If you are aware that a child has a parent who is suffering from addiction, there are steps you can take to help them. First and foremost, allow them to talk to you openly and honestly. Explain to them that it is a good thing to come and talk to you and you will always listen. Give them support where their parent may be lacking or inform them about seeking help from counselors that may be available to them, such as school guidance counselors.
Provide them with a list of emergency numbers that they can refer to in a worst-case scenario. This will help them feel more prepared if they are feeling worried about their safety or the safety of their parent. Remind them that it is not their fault and that addiction is a disease.
The Stigma Surrounding Addiction
If you or a loved one has a child and is struggling with addiction, it is important to know that this does not make them a bad person or a bad parent. The stigma surrounding addiction not only affects those who need help, but also the children of those experiencing addiction. The stigma may discourage both parents and children from reaching out. There are ways to combat the stigma around addiction. If you are a child of someone suffering from addiction, one of the most beneficial things you can do is become educated on the topic.
Ask your primary doctor about addiction and read reputable books and articles on the subject. This will help you develop a better understanding. You may also wish to seek counseling to help you take care of yourself. Taking care of yourself will allow you to stay strong for your parent. If they see you seeking help, they may feel more comfortable doing the same for themselves. The first step towards the road to recovery is recognizing there is a problem and seeking help.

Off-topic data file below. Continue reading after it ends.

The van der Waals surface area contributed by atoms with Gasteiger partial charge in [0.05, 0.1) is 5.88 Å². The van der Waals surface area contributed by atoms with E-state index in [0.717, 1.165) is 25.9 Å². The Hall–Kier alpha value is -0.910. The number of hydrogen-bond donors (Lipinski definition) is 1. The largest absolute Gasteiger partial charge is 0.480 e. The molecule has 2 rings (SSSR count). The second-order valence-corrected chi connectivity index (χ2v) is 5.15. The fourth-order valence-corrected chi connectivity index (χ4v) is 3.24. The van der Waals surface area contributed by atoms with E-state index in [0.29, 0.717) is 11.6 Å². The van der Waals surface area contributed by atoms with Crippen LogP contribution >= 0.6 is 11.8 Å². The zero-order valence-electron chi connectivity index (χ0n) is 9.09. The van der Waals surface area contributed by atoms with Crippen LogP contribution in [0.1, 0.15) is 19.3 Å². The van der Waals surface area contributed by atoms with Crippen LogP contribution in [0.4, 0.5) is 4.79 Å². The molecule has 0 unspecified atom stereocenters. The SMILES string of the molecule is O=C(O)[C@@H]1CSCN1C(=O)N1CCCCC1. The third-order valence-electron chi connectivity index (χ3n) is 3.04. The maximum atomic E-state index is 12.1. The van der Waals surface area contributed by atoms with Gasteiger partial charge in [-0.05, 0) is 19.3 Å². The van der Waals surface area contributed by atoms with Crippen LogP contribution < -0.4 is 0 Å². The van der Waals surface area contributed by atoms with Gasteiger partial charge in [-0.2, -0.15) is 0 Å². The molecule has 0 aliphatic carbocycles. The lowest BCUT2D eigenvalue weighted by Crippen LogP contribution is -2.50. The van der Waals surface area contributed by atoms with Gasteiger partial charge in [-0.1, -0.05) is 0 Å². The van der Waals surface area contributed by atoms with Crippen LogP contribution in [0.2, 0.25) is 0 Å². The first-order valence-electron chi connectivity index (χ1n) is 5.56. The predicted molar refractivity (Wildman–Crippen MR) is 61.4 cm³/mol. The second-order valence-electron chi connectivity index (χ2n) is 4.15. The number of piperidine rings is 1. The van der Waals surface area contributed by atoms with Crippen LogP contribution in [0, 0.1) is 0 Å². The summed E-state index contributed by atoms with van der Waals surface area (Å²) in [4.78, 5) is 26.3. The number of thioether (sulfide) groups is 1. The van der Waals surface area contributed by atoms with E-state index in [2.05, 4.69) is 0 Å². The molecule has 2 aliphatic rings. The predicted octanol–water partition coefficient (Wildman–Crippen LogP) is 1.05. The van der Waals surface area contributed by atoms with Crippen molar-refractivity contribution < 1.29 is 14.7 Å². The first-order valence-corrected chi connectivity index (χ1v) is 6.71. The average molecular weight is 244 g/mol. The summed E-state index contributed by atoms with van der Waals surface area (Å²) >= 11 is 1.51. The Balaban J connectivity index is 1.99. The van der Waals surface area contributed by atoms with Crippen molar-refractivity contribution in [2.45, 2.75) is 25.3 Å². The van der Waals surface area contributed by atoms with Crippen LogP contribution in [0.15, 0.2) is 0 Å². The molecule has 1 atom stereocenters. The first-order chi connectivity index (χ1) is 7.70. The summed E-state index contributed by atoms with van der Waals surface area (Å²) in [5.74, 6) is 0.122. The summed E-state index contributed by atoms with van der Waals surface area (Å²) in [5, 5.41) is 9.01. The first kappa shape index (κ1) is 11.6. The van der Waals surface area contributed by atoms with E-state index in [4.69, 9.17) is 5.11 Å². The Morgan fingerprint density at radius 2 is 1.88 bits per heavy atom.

Seek Help for a Loved One Struggling
The best way to help a child in a bad situation when it comes to their parent suffering from addiction is to get the parent to understand that they need treatment. Addiction is a powerful and chronic disease that can not be self-treated and medical professionals must be involved. If you are the child of a parent who is struggling, recognize that their disease is not their fault.
Approaching your parent about seeking help can appear to be intimidating. Some parents are not aware that their disease is affecting their child at all. Journaling about your experiences may be effective. This will also provide you with detailed accounts that you can later present to your parent. If you are planning an intervention, it is important to consult a medical professional before you proceed. Every conversation should be judgment-free, factual, and positive.
Addiction affects millions of lives every day. Children of addiction can face many obstacles, some of which can severely impact their day to day lives. It is important that if you or a loved one is struggling with this chronic disease, you seek help immediately. Sober Living Of Arizona has a dedicated team of health professionals that strive to provide their patients with extraordinary care and a personalized plan. Turn over a new leaf and start your road to recovery today.
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If you or someone you know needs help with addiction, contact Sober Living of AZ now to get the help you need. Sober Living offers an acclaimed recovery environment that merges upscale and luxury accommodations with affordability, clinical expertise and an unwavering commitment to patient care and aftercare. Call us now at 602-737-2458.